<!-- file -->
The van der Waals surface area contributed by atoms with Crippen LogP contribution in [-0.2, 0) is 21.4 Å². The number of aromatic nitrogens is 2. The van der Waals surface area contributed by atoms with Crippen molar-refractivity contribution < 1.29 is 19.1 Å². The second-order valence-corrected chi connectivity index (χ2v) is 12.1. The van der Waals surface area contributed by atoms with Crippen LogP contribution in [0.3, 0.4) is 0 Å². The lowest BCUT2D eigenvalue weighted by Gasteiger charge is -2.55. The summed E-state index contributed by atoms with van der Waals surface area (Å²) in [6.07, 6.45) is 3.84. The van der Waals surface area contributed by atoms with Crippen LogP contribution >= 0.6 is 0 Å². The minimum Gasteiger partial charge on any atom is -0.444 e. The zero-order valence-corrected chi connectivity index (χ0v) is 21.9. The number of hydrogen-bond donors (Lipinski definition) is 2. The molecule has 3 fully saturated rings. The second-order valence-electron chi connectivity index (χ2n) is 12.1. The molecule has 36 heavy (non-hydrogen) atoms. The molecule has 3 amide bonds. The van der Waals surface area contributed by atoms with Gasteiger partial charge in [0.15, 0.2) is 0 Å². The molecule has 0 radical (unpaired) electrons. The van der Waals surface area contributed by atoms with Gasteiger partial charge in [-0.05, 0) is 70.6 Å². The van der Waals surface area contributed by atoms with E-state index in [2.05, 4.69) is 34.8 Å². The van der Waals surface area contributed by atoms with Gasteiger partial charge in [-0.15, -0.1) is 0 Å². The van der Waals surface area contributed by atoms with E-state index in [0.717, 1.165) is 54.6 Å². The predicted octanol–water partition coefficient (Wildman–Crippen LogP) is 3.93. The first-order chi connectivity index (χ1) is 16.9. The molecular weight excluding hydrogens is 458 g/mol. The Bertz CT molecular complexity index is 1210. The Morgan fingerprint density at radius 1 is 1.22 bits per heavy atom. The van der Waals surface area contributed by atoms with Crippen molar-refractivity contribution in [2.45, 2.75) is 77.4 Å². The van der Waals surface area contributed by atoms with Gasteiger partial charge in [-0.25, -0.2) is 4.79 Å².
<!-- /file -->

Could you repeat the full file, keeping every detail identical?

The van der Waals surface area contributed by atoms with Crippen LogP contribution in [-0.2, 0) is 21.4 Å². The number of aromatic nitrogens is 2. The van der Waals surface area contributed by atoms with Crippen molar-refractivity contribution < 1.29 is 19.1 Å². The second-order valence-corrected chi connectivity index (χ2v) is 12.1. The van der Waals surface area contributed by atoms with Crippen LogP contribution in [0.3, 0.4) is 0 Å². The lowest BCUT2D eigenvalue weighted by Gasteiger charge is -2.55. The summed E-state index contributed by atoms with van der Waals surface area (Å²) in [6.07, 6.45) is 3.84. The van der Waals surface area contributed by atoms with Crippen LogP contribution >= 0.6 is 0 Å². The minimum Gasteiger partial charge on any atom is -0.444 e. The zero-order valence-corrected chi connectivity index (χ0v) is 21.9. The number of hydrogen-bond donors (Lipinski definition) is 2. The molecule has 3 fully saturated rings. The second-order valence-electron chi connectivity index (χ2n) is 12.1. The molecule has 36 heavy (non-hydrogen) atoms. The molecule has 3 amide bonds. The van der Waals surface area contributed by atoms with Gasteiger partial charge in [0.15, 0.2) is 0 Å². The molecule has 0 radical (unpaired) electrons. The van der Waals surface area contributed by atoms with Gasteiger partial charge in [-0.05, 0) is 70.6 Å². The van der Waals surface area contributed by atoms with E-state index in [2.05, 4.69) is 34.8 Å². The van der Waals surface area contributed by atoms with Gasteiger partial charge in [-0.15, -0.1) is 0 Å². The van der Waals surface area contributed by atoms with E-state index in [0.717, 1.165) is 54.6 Å². The predicted octanol–water partition coefficient (Wildman–Crippen LogP) is 3.93. The first-order chi connectivity index (χ1) is 16.9. The molecular weight excluding hydrogens is 458 g/mol. The Bertz CT molecular complexity index is 1210. The Morgan fingerprint density at radius 1 is 1.22 bits per heavy atom. The van der Waals surface area contributed by atoms with Crippen molar-refractivity contribution in [2.45, 2.75) is 77.4 Å². The van der Waals surface area contributed by atoms with Gasteiger partial charge in [-0.25, -0.2) is 4.79 Å².